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Worked Example: Test for Correlation (Data Set 1)

The following is a break down of how the correlation was calculated for data set 1
(i.e. investigating the correlation of the Caldecott Medal winning year and the
depiction of the primary character’s engagement in play in illustrations).

Null Hypothesis for Data Set 1:


There is no correlation between the Caldecott Medal winning year and the depiction
of the primary characters’ engagement in play in illustrations.

(a) Calculating the R-Squared (Coefficient of Determination) Value


In the statisical analysis of a correlation, it is important to develop a numerical value
that measures the strength of the correlation. The R-squared value (coefficient of
determination) for the data set was attained using Excel (See Figure 1):

Figure 1. Calculation of R-squared value on Microsoft Excel

The R-Squared (𝑅2 ) value calculated for data set one was 0.32063.
(b) Calculating the Test Sstatistic (t-value)
The R-Squared (𝑅2 ) value was then used to find the test statistic ‘t’ according to the
formula below. On completition of the calculations on Excel, the t-value attained was
2.748.

𝑛−2
𝑡 = 𝑟√
1 − 𝑟2

= 2.748
(c) Determing the p-value from the t-distribution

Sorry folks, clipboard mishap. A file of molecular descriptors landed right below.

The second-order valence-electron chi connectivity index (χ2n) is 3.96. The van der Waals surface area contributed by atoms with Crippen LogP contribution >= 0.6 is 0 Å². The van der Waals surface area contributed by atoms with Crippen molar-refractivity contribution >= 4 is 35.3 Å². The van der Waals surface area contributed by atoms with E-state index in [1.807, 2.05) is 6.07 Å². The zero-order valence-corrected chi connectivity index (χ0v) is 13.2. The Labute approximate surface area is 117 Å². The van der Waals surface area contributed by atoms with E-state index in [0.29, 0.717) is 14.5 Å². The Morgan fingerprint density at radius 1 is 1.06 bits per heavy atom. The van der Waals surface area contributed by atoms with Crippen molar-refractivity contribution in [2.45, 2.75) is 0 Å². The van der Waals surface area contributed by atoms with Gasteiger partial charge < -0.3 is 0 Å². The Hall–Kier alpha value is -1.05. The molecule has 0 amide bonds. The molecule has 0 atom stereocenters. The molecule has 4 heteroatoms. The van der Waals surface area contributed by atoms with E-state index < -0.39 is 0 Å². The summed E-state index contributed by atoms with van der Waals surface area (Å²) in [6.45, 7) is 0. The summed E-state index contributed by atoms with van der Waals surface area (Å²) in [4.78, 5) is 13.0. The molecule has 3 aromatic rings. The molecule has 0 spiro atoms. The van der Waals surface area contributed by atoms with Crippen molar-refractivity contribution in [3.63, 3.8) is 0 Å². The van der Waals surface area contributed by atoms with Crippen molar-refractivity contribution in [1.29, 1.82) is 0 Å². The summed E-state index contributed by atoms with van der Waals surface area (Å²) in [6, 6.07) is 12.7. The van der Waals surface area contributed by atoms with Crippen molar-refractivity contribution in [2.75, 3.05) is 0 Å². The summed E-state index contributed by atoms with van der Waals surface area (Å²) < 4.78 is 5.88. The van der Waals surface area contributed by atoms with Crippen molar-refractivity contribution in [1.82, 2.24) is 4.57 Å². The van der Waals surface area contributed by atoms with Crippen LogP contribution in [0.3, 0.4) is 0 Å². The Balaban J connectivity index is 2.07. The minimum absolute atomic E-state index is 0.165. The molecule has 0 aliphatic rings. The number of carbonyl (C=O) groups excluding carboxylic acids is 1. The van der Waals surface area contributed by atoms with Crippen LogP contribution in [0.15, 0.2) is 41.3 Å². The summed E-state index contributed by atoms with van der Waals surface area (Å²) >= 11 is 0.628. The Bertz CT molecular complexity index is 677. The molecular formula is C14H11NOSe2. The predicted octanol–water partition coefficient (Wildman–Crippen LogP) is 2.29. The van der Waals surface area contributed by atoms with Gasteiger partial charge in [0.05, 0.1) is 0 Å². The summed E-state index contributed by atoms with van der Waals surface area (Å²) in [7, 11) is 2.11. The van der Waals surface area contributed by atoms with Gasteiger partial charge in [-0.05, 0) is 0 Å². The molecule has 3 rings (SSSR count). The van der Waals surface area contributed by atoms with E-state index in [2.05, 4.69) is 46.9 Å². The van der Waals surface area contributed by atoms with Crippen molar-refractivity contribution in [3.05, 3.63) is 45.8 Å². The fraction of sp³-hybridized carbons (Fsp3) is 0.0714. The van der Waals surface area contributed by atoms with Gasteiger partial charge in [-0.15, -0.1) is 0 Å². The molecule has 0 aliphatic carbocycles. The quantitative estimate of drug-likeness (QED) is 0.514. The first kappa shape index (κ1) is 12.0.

When testing for correlation, the value attained using the pre-described formula for
the t-test statistic is compared with tabulated figures for the appropriate number of
degrees of freedom. The number of degrees of freedom for this type of test is n (the
number of respondents in the sample population) minus two. As n = 18 in this study,
the number of degrees of freedom is 16. Therefore, the ‘16 degrees of freedom’ row is
used for comparison (See Table 1):

Table 1

Tabulated Figures for T-test (Mickey, Dunn, and Clark, 2004, p.429-430)
Degrees of Significance level
freedom
a=0.2 0.1 0.05 0.02 0.01 0.002 0.001
v=1 3.078 6.314 12.706 31.821 63.657 318.31 636.62
2 1.886 2.92 4.303 6.965 9.295 22.326 31.598
3 1.638 2.353 3.182 4.541 5.841 10.213 12.924
4 1.533 2.132 2.776 3.747 4.604 7.173 8.61
5 1.476 2.015 2.571 3.365 4.032 5.893 6.869
6 1.44 1.943 2.447 3.143 3.707 5.208 5.959
7 1.415 1.895 2.365 2.998 3.499 4.785 5.408